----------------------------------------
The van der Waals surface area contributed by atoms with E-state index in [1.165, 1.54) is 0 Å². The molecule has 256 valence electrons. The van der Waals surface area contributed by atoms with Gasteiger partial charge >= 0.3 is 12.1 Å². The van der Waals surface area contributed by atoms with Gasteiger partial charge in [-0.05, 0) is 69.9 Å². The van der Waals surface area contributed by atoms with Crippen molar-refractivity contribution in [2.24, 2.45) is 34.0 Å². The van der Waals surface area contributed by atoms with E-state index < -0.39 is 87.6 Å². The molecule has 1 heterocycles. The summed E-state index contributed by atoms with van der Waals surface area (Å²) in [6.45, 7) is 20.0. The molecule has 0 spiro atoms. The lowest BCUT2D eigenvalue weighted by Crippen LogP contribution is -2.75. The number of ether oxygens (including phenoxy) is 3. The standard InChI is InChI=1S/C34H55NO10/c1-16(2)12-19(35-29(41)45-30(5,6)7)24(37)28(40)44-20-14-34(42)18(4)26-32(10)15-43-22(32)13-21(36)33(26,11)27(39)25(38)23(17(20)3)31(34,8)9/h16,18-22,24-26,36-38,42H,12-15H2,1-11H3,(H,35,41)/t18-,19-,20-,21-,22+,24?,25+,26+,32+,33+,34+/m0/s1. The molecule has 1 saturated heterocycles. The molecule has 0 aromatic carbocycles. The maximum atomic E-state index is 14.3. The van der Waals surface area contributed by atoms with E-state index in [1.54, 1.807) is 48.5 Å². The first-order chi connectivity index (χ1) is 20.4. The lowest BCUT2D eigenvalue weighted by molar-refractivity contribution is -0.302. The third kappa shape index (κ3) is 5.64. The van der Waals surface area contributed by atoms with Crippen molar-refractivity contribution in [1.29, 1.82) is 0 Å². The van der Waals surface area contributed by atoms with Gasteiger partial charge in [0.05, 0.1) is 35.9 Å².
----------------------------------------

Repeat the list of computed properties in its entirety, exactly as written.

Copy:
The van der Waals surface area contributed by atoms with E-state index in [1.165, 1.54) is 0 Å². The molecule has 256 valence electrons. The van der Waals surface area contributed by atoms with Gasteiger partial charge >= 0.3 is 12.1 Å². The van der Waals surface area contributed by atoms with Gasteiger partial charge in [-0.05, 0) is 69.9 Å². The van der Waals surface area contributed by atoms with Crippen molar-refractivity contribution in [2.24, 2.45) is 34.0 Å². The van der Waals surface area contributed by atoms with E-state index < -0.39 is 87.6 Å². The molecule has 1 heterocycles. The summed E-state index contributed by atoms with van der Waals surface area (Å²) in [6.45, 7) is 20.0. The molecule has 0 spiro atoms. The lowest BCUT2D eigenvalue weighted by Crippen LogP contribution is -2.75. The number of ether oxygens (including phenoxy) is 3. The standard InChI is InChI=1S/C34H55NO10/c1-16(2)12-19(35-29(41)45-30(5,6)7)24(37)28(40)44-20-14-34(42)18(4)26-32(10)15-43-22(32)13-21(36)33(26,11)27(39)25(38)23(17(20)3)31(34,8)9/h16,18-22,24-26,36-38,42H,12-15H2,1-11H3,(H,35,41)/t18-,19-,20-,21-,22+,24?,25+,26+,32+,33+,34+/m0/s1. The molecule has 1 saturated heterocycles. The molecule has 0 aromatic carbocycles. The maximum atomic E-state index is 14.3. The van der Waals surface area contributed by atoms with E-state index in [1.54, 1.807) is 48.5 Å². The first-order chi connectivity index (χ1) is 20.4. The lowest BCUT2D eigenvalue weighted by molar-refractivity contribution is -0.302. The third kappa shape index (κ3) is 5.64. The van der Waals surface area contributed by atoms with Crippen molar-refractivity contribution in [1.29, 1.82) is 0 Å². The van der Waals surface area contributed by atoms with Gasteiger partial charge in [0.05, 0.1) is 35.9 Å².